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As the baby boomer generation ages, increasingly the idyllic countryside retirement is being replaced by city-based retirement. Compelling the move back into the heart of cities is greater access to the arts, better healthcare and less reliance on the need to drive. It is this trend of re-urbanisation that is adding to swelling city populations and in turn, increasing infrastructure demands and service needs.
Cities are not physically growing in size, it is the numbers living in them that is swelling and this creates a plethora of issues and potential problems – from environmental to social.
Hospitals, rehabilitation centres and assisted living facilities will be needed to service this aging population. Unlike other sectors facing the rise of the digital age, real estate is a prerequisite. Much of the infrastructure needed for this tectonic demographic shift has yet to be built and we are on the cusp of a construction buildout across the country that will facilitate the way our aging population lives. For example, growth in the senior population will necessitate the need for a 30% increase in hospital beds by 2030.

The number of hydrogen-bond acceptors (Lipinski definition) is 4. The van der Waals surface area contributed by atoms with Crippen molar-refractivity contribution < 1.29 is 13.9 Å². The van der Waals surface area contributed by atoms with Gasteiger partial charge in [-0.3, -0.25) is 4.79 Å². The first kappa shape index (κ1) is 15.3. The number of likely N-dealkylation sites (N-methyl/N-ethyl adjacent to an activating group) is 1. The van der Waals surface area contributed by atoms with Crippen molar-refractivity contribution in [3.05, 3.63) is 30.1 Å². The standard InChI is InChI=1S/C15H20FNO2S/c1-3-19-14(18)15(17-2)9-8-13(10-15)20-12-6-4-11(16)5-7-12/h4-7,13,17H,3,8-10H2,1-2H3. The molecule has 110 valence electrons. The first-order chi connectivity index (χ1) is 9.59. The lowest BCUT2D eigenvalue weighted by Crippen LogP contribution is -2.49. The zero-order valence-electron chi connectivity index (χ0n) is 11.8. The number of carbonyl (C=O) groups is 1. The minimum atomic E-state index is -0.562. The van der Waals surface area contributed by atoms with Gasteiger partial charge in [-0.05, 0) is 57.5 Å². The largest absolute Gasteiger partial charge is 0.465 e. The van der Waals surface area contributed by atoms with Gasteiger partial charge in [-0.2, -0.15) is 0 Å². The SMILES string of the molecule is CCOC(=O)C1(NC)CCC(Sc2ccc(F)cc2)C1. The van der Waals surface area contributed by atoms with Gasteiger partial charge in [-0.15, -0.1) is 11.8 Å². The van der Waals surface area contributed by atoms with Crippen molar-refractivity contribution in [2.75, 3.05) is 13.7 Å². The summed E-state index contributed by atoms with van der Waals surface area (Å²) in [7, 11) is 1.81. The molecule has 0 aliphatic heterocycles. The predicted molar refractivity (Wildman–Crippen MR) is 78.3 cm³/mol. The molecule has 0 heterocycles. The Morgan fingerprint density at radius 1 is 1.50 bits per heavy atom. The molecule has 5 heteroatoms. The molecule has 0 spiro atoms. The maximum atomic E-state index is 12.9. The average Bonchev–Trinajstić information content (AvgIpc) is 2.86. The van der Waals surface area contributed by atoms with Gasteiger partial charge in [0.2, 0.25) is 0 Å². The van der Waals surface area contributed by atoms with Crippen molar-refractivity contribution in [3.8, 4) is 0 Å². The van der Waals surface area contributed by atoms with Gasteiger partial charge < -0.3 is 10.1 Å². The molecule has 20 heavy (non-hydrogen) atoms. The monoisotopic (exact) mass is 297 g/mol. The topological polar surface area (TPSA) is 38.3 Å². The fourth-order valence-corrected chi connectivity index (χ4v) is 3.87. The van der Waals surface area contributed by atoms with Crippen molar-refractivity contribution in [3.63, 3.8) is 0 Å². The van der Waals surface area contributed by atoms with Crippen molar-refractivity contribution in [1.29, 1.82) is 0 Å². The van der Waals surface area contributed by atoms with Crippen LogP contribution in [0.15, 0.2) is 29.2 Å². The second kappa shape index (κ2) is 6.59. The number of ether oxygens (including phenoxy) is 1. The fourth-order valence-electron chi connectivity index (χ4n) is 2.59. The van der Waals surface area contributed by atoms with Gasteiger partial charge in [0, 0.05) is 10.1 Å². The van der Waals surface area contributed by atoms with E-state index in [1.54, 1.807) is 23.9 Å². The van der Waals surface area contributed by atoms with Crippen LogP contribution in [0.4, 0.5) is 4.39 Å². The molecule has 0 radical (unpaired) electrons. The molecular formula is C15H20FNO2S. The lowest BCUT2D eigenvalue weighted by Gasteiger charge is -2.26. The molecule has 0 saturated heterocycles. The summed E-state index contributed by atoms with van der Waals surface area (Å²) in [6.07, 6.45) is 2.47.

One of the resources that will be stretched by this trend is water. There is no operational leverage in water; each individual requires two litres of water to sustain life every day. The more people push into cities the greater the amount of water we’re going to need to transmit into those cities.
Jim Lydotes – The Boston Company, part of BNY Mellon Asset Management North America.